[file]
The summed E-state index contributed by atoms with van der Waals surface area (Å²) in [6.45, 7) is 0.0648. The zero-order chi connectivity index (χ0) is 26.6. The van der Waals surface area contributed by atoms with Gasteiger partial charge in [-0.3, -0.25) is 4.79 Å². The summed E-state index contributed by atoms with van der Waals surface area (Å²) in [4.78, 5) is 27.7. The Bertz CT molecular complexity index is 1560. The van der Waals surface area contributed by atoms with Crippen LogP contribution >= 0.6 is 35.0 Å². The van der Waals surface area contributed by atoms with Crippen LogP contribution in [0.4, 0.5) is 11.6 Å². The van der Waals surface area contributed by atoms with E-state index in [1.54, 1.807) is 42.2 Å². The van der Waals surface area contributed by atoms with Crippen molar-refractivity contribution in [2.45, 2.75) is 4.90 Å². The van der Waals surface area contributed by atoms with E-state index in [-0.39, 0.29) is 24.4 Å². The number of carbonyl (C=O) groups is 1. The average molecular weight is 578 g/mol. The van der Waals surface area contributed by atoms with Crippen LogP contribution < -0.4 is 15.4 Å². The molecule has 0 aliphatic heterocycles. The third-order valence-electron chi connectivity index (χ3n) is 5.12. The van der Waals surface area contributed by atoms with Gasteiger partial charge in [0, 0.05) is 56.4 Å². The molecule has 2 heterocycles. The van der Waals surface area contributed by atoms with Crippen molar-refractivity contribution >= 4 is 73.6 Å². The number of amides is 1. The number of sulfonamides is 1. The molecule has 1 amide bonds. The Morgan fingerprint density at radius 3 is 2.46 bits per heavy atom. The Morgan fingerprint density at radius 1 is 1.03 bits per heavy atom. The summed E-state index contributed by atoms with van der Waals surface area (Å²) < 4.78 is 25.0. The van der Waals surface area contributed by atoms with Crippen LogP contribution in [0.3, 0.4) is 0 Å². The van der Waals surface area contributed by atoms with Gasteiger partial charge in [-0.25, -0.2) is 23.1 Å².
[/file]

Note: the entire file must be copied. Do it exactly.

The summed E-state index contributed by atoms with van der Waals surface area (Å²) in [6.45, 7) is 0.0648. The zero-order chi connectivity index (χ0) is 26.6. The van der Waals surface area contributed by atoms with Gasteiger partial charge in [-0.3, -0.25) is 4.79 Å². The summed E-state index contributed by atoms with van der Waals surface area (Å²) in [4.78, 5) is 27.7. The Bertz CT molecular complexity index is 1560. The van der Waals surface area contributed by atoms with Crippen LogP contribution >= 0.6 is 35.0 Å². The van der Waals surface area contributed by atoms with Crippen LogP contribution in [0.4, 0.5) is 11.6 Å². The van der Waals surface area contributed by atoms with E-state index in [1.54, 1.807) is 42.2 Å². The van der Waals surface area contributed by atoms with Crippen molar-refractivity contribution in [2.45, 2.75) is 4.90 Å². The van der Waals surface area contributed by atoms with E-state index in [-0.39, 0.29) is 24.4 Å². The number of carbonyl (C=O) groups is 1. The average molecular weight is 578 g/mol. The van der Waals surface area contributed by atoms with Crippen LogP contribution < -0.4 is 15.4 Å². The molecule has 0 aliphatic heterocycles. The third-order valence-electron chi connectivity index (χ3n) is 5.12. The van der Waals surface area contributed by atoms with Gasteiger partial charge in [0, 0.05) is 56.4 Å². The molecule has 2 heterocycles. The van der Waals surface area contributed by atoms with Crippen molar-refractivity contribution >= 4 is 73.6 Å². The number of amides is 1. The number of sulfonamides is 1. The molecule has 1 amide bonds. The Morgan fingerprint density at radius 3 is 2.46 bits per heavy atom. The Morgan fingerprint density at radius 1 is 1.03 bits per heavy atom. The summed E-state index contributed by atoms with van der Waals surface area (Å²) < 4.78 is 25.0. The van der Waals surface area contributed by atoms with Crippen LogP contribution in [0.3, 0.4) is 0 Å². The van der Waals surface area contributed by atoms with Gasteiger partial charge in [-0.25, -0.2) is 23.1 Å².